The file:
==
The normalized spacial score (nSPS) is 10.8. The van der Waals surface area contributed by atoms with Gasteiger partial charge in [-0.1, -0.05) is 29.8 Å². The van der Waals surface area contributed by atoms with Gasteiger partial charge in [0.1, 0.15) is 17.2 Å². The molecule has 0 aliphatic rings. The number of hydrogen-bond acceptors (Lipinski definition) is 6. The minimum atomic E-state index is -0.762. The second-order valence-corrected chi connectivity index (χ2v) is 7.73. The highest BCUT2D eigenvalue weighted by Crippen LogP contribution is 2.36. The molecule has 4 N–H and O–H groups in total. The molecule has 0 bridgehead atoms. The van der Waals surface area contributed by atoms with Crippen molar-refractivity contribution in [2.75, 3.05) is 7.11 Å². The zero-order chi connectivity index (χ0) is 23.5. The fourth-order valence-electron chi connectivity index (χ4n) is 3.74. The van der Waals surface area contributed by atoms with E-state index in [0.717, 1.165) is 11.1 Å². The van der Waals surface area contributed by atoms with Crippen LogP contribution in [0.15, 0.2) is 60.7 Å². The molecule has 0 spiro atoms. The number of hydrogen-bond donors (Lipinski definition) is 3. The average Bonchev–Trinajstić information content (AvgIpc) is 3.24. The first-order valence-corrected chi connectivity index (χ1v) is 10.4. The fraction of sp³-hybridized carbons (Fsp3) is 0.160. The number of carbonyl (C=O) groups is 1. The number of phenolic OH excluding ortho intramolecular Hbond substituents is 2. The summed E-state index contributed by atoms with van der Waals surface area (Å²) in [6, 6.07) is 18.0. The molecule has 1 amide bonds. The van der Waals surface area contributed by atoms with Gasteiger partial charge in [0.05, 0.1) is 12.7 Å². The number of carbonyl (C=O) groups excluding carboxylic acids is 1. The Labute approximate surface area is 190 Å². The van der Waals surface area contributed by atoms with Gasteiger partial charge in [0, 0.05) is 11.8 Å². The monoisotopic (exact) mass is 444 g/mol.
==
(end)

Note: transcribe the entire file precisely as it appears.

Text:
The normalized spacial score (nSPS) is 10.8. The van der Waals surface area contributed by atoms with Gasteiger partial charge in [-0.1, -0.05) is 29.8 Å². The van der Waals surface area contributed by atoms with Gasteiger partial charge in [0.1, 0.15) is 17.2 Å². The molecule has 0 aliphatic rings. The number of hydrogen-bond acceptors (Lipinski definition) is 6. The minimum atomic E-state index is -0.762. The second-order valence-corrected chi connectivity index (χ2v) is 7.73. The highest BCUT2D eigenvalue weighted by Crippen LogP contribution is 2.36. The molecule has 4 N–H and O–H groups in total. The molecule has 0 bridgehead atoms. The van der Waals surface area contributed by atoms with Crippen molar-refractivity contribution in [2.75, 3.05) is 7.11 Å². The zero-order chi connectivity index (χ0) is 23.5. The fourth-order valence-electron chi connectivity index (χ4n) is 3.74. The van der Waals surface area contributed by atoms with E-state index in [0.717, 1.165) is 11.1 Å². The van der Waals surface area contributed by atoms with Crippen LogP contribution in [0.15, 0.2) is 60.7 Å². The molecule has 0 spiro atoms. The number of hydrogen-bond donors (Lipinski definition) is 3. The average Bonchev–Trinajstić information content (AvgIpc) is 3.24. The first-order valence-corrected chi connectivity index (χ1v) is 10.4. The fraction of sp³-hybridized carbons (Fsp3) is 0.160. The number of carbonyl (C=O) groups is 1. The number of phenolic OH excluding ortho intramolecular Hbond substituents is 2. The summed E-state index contributed by atoms with van der Waals surface area (Å²) in [6, 6.07) is 18.0. The molecule has 1 amide bonds. The van der Waals surface area contributed by atoms with Gasteiger partial charge in [0.05, 0.1) is 12.7 Å². The number of carbonyl (C=O) groups excluding carboxylic acids is 1. The Labute approximate surface area is 190 Å². The van der Waals surface area contributed by atoms with Gasteiger partial charge in [0, 0.05) is 11.8 Å². The monoisotopic (exact) mass is 444 g/mol.